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Some Kids I Have Known
Silver Spur Café

There is a café in our town called the Silver Spur.  Can't remember when it was first opened.  Seems like most of my life time it has always been there. All around the Silver Spur was   a wide gravel drive big enough to allow the lonely, hard driving, truck drivers to swing into the space with no slowing down of their big rigs.  Somewhere in the progression of time the interstate went through and most of the big rigs don't go through here anymore. A few deliver to the small isolated areas but not many, so now  around the eatery is mostly an open gravel drive.

Today, the image of the redneck in a broken down pick-up truck has been replaced by the sharp shining trucks parked at an angle and up close to the double doors on the east and the west of the entry. The new truck glosses over what is still a personality going back to one can only guess how far.

“Howdy Pete, consarn yer hide, whar yah been?”  “I ain't seen you in a coon's age.”

“Yeah?  Oh yeah, I reckin yer right on that.”

“How you bean anyhow?”

“Ah ahrite, aaahrite, cain't complain. Me and the Misses we're doin' ahrite.”

“You still hooked up with that ornery gal. I'll swar, she's got to be the meanest woman thar ever was.”

“Yep, yep.  Shore as the world she is.” This response made with a grinning expression spoke more than words.

As that small crowd took their place in a booth next to the wide window directly behind them came another  party and they were acquainted with those who were exchanging hello's.  Their grins were equally as wide and they had an expression on their face to make one believe they knew some great secret.

“I see you got your youngun's with yu this evenin.”  The man who was already sitting in a booth also called out to the newest arrivals.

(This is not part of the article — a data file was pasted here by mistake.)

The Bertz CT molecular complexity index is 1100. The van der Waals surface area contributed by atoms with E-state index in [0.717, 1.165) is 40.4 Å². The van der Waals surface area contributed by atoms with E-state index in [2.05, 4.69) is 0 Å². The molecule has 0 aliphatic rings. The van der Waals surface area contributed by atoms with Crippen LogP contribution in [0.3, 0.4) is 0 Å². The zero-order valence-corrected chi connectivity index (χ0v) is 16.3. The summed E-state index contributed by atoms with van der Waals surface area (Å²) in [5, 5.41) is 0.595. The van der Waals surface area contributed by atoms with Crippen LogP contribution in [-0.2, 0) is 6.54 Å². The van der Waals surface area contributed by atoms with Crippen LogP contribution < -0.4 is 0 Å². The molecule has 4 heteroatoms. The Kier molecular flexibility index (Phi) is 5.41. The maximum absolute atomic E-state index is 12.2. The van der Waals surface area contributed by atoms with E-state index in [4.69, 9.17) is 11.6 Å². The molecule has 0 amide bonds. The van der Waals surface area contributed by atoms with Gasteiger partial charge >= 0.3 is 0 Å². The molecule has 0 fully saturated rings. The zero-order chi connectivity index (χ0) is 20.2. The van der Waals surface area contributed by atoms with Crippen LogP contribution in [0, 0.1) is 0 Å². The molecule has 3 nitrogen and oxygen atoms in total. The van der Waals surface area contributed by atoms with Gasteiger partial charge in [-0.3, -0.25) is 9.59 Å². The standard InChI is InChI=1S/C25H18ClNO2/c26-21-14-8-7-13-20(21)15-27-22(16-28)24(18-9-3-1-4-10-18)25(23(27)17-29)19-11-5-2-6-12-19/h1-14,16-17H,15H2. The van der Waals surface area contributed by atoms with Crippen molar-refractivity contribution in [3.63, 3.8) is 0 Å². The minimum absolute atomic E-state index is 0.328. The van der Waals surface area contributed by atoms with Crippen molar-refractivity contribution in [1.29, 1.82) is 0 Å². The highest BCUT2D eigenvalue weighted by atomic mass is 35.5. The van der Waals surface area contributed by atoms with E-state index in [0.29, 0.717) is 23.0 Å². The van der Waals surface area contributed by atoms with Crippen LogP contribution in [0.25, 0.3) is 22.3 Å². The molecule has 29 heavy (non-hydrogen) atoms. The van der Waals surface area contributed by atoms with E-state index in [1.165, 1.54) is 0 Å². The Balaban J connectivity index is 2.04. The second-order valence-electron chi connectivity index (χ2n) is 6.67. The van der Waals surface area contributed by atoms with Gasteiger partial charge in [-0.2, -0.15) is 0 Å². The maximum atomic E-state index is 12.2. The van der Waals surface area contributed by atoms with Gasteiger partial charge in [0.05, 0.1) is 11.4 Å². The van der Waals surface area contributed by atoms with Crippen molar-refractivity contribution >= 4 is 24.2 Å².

“Yeah, yeah, oh yeah.”  A wide smile on all their faces said these people had finished a days work and were ready to sink into the soft booths while they ordered their evening meal. The “younguns” were not that young and looked to be in their middle twenties.

“Ar' you kids workin' or goin' tah school?”

The girl turned around from her place where she was already seated. “We are in school.  We're going to vo-tech.”

The friendly acquaintance dipped his head as was a customary way of expressing an Oklahoma agreement.  “You like it thar?”

“Oh yeah!  We do, we like it, we really like it.”

That group settled in and they were looking over the menu when a young woman came in alone. Her medium blond hair was just to her shoulders and was styled in a becoming way. She was past the bloom of youth but still had a girlish look about her.  A soft colored T-shirt over a  pair of denim jean shorts  gave on lookers a pleasant knowledge this girl was blessed with lovely long legs. In another world she would have had a classy look about her.

“Hi Dad.”  The woman gave everyone the knowledge the man setting at one of the western looking tables was her father.

If the man spoke to her no one heard him, in fact all the time the girl was visiting with him her voice was audible but his wasn't.

He pushed the newspaper toward her with what was obviously the want ad section. In turn she looked at him with an expression showing surprise. Whether the shock was from her father showing her the paper or if it was from what was there. She flopped the paper over to close it with a definite gesture of defiance.

“She won't hire me.   I've already tried.”

The girl's father made no comment as he pulled the paper back over to his place.

Maybe the suggestion of an unpleasant situation while her father was in front of her triggered the woman's anxiety.  She was speaking to her father but in the small room of obviously well acquainted folks her speech carried all over.

“Well, they pulled a clothes' hanger on my son today.”

Of course, we in our ignorance,  had not a clue of what she spoke but there were those  of our age who didn't either.  “What's that?”  One of the older men asked.

“You know.  When a kid is running down the hall you hold out your arm really stiff and he runs into to it at neck level. It knocked him all the way to the floor.”

The older patron studied the woman as he asked, “Who did that? Was it a coach or a teacher?”

“No, it wasn't anyone working there. They had no name tag with their name on it. It wasn't enough that they knocked him down but the man reached down, jerked my son up and slammed him against the lockers. I'll be up there in the morning at eight and I better not find out it was a parent who did it.”

There was a silence to fall over the group that once had been so jovial. Everyone spoke in muted voices and nothing more was said about the incident. The hush over the place was a sudden change from what had been a light-hearted group.

On their way home I had to make the observation to my husband.  “Isn't it strange as to how we can be only a couple miles from home and all at once in a totally different world?”

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